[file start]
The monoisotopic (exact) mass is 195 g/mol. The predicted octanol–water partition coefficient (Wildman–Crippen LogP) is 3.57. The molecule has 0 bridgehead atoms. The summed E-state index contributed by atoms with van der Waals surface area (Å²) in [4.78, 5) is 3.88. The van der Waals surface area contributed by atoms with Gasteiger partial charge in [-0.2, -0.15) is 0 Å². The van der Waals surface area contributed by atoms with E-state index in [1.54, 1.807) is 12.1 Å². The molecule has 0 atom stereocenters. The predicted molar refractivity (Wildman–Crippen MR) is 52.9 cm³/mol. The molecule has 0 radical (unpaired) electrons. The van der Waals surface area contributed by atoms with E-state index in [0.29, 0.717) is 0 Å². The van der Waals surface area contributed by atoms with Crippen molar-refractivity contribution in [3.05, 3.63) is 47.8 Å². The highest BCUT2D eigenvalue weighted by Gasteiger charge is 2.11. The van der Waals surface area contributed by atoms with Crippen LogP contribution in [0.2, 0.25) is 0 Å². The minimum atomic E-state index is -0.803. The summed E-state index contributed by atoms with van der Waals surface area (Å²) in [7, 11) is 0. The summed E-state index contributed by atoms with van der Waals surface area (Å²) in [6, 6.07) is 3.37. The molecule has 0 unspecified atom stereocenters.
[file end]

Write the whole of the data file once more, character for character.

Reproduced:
The monoisotopic (exact) mass is 195 g/mol. The predicted octanol–water partition coefficient (Wildman–Crippen LogP) is 3.57. The molecule has 0 bridgehead atoms. The summed E-state index contributed by atoms with van der Waals surface area (Å²) in [4.78, 5) is 3.88. The van der Waals surface area contributed by atoms with Gasteiger partial charge in [-0.2, -0.15) is 0 Å². The van der Waals surface area contributed by atoms with E-state index in [1.54, 1.807) is 12.1 Å². The molecule has 0 atom stereocenters. The predicted molar refractivity (Wildman–Crippen MR) is 52.9 cm³/mol. The molecule has 0 radical (unpaired) electrons. The van der Waals surface area contributed by atoms with E-state index in [0.29, 0.717) is 0 Å². The van der Waals surface area contributed by atoms with Crippen molar-refractivity contribution in [3.05, 3.63) is 47.8 Å². The highest BCUT2D eigenvalue weighted by Gasteiger charge is 2.11. The van der Waals surface area contributed by atoms with Crippen LogP contribution in [0.2, 0.25) is 0 Å². The minimum atomic E-state index is -0.803. The summed E-state index contributed by atoms with van der Waals surface area (Å²) in [7, 11) is 0. The summed E-state index contributed by atoms with van der Waals surface area (Å²) in [6, 6.07) is 3.37. The molecule has 0 unspecified atom stereocenters.